donderdag 1 augustus 2013

Netanyahu on 'Final Resolution': Not 'A Single Arab On Our Lands'


Netanyahu on 'Final Resolution': Not 'A Single Arab On Our Lands'

  Jul 30, 2013 3:00 PM EDT



Of course, Benjamin Netanyahu did not say that—or any such thing. Netanyahu, as the leader of the Jabotinskyite Likud movement understands that Israel must remain a Jewish and democratic state that respects all its citizens, including Arabs, many of whom serve honorably in the courts, the Knesset, and elsewhere. But imagine the outrage if Netanyahu had said such a thing—we have seen how when third-string Knesset backbenchers make even less offensive remarks it generates New York Times headlines and much Jewish handwringing about supposed Israeli “racism,” when, of course, the Palestinian-Israeli conflict is a national one not a racial one at all


Palestinian Authority president and head of the Fatah movement Mahmud Abbas attends a Fatah 'Revolutionary Council' meeting in the Palestinian West Bank city of Ramallah along with top officials, on December 26, 2012. (Abbas Momami / AFP / Getty Images)

By contrast, when Mahmoud Abbas, briefing “mostly Egyptian journalists,” according to the report reprinted in the Jerusalem Post, imagined an Israeli-free (but let's face it, basically Jew-free) Palestinian state, few mainstream media outlets decided this was news. This Outrage Gap, this magical ray that renders Palestinian bigotry and hate-mongering invisible, has perverted the so-called “peace process” for decades, and has already caused imbalance in this latest round of negotiations—which, despite my frustrations and fears, I desperately hope will succeed.

To be fair, this is Abbas’s full sentence: "In a final resolution, we would not see the presence of a single Israeli—civilian or soldier—on our lands." This is, of course, one of the fundamental assumptions guiding peace talks for decades, that the Jews will leave what the Palestinians have convinced the world is their territory exclusively, while Arabs will stay in Israel. That assumption follows the guidelines of the original British Mandate after World War I, which created a Jew-free Transjordan, east of the Jordan River, and envisioned carving out some territory west of the Jordan for a Jewish state.

Let me be clear. My vision of Israel’s future includes all of Israel’s current citizens and their future descendants, Jewish, Christian and Muslim. Moreover, I understand that a future Palestinian state will require displacing more Israelis from some territory, as was done with Yamit after the Egyptian Peace Treaty and was done in Gaza—and we forget—part of the West Bank, with the Disengagement. I also believe that the most viable arrangement with the Palestinians will respect current demographic realities as much as possible, trying to draw viable boundaries that minimize the amount of inconvenience to people living on both sides of the Green Line—that improvised boundary from 1949.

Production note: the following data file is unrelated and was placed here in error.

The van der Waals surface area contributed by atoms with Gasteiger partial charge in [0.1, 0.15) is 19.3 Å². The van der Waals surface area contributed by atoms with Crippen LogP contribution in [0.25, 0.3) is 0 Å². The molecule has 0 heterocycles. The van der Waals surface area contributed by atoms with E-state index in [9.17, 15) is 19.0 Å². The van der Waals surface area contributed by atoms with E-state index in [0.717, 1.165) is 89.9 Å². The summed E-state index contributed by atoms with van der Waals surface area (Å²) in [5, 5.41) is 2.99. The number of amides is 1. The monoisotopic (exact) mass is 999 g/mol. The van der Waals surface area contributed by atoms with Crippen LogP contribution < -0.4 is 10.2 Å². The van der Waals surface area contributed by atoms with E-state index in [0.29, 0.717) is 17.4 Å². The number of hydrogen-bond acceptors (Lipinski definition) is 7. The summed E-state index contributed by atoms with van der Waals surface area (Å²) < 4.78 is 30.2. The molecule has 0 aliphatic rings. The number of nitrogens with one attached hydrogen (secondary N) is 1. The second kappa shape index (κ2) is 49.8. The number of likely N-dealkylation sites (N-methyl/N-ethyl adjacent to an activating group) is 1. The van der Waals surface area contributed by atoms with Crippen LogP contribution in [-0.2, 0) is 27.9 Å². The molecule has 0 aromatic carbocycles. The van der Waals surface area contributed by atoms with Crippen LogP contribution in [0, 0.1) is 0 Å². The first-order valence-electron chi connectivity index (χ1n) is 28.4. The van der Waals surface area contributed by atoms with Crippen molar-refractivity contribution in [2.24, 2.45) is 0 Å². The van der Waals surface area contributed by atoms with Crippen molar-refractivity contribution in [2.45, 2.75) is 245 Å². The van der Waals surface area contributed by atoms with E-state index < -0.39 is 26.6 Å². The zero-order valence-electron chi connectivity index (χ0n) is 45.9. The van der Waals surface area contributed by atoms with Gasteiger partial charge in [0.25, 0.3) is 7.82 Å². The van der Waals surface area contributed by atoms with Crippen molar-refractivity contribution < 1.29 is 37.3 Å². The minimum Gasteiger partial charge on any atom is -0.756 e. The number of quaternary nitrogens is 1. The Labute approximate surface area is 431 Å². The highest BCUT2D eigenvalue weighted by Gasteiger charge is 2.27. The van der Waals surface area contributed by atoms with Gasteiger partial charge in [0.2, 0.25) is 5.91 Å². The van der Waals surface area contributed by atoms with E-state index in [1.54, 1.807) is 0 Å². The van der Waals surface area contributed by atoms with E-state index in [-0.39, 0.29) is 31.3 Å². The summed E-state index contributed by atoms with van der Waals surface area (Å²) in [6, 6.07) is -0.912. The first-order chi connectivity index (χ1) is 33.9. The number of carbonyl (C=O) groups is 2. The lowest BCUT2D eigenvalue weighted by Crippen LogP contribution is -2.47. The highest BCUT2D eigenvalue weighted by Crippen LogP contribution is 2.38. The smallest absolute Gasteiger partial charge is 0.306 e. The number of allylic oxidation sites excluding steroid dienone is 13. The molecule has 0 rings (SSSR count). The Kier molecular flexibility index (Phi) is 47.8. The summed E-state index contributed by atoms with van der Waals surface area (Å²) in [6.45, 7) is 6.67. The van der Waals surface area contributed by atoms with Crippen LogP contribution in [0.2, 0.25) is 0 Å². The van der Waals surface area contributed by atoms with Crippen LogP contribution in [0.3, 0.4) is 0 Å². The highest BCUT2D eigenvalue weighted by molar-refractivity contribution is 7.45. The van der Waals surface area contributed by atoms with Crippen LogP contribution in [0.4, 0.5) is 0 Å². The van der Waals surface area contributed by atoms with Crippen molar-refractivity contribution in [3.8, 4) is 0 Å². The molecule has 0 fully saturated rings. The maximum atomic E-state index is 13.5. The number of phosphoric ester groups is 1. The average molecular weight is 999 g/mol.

But the free pass given Abbas on these remarks, like the free pass given to his odious dissertation trying to Nazify Zionism and minimize the Holocaust, tells a deeper, darker tale. There are vast armies of Palestinian enablers in the West who exaggerate every Israeli imperfection and soft-pedal serious Palestinian evils. This asymmetry results in always blaming Israel—even when the Palestinians turn from negotiating back to terror in 2000—and always putting the onus on Israel to make the first move—as evidenced by Israel’s major concession this week in freeing murderers with blood on their hands. This outrage gap holds democratic Israel, with all its imperfections, to an impossibly high standard, while rarely holding Palestinians up to even the most minimum standards when it comes to judging their undemocratic procedures, their appalling human rights record, their hostile attitudes toward gays, women, Jews, or any non-Palestinian, non-males.

Clearly, this imbalance hurts Israel, undermining Israel’s standing, alienating bystanders, putting extra-pressure on Israel even from natural allies in the United States and Europe. But this imbalance hurts Palestinians too, in at least two central ways.

First, I think reflects what I call liberal condescension. I hold Palestinian politics and society up to high standards out of respect; giving Palestinians a free pass, be it when they terrorize or demonize, shows contempt for them, assuming that somehow they cannot live up to basic standards of decency.

Second, all this enabling feeds Palestinian extremism and Israeli extremism as well. Indulging Palestinian bigotry, oppression, fanaticism, and violence helps make the Middle East more incendiary, undermines Israeli moderates, and fuels the fanatics.

Just as many critics of Israel insist they are true friends trying to save Israel’s soul, true friends of the Palestinians in the West would start by publicizing Abbas’s remarks—and then repudiating them as contrary to the kind of country he should be trying to build and the kind of tone he should be trying to set in negotiations.

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Gil Troy is Professor of History at McGill University and a Shalom HartmanIntstitute Engaging Israel Research Fellow in Jerusalem. His next book, “Moynihan’s Moment: America's Fight against Zionism as Racism,” will be published by Oxford University Press this fall.

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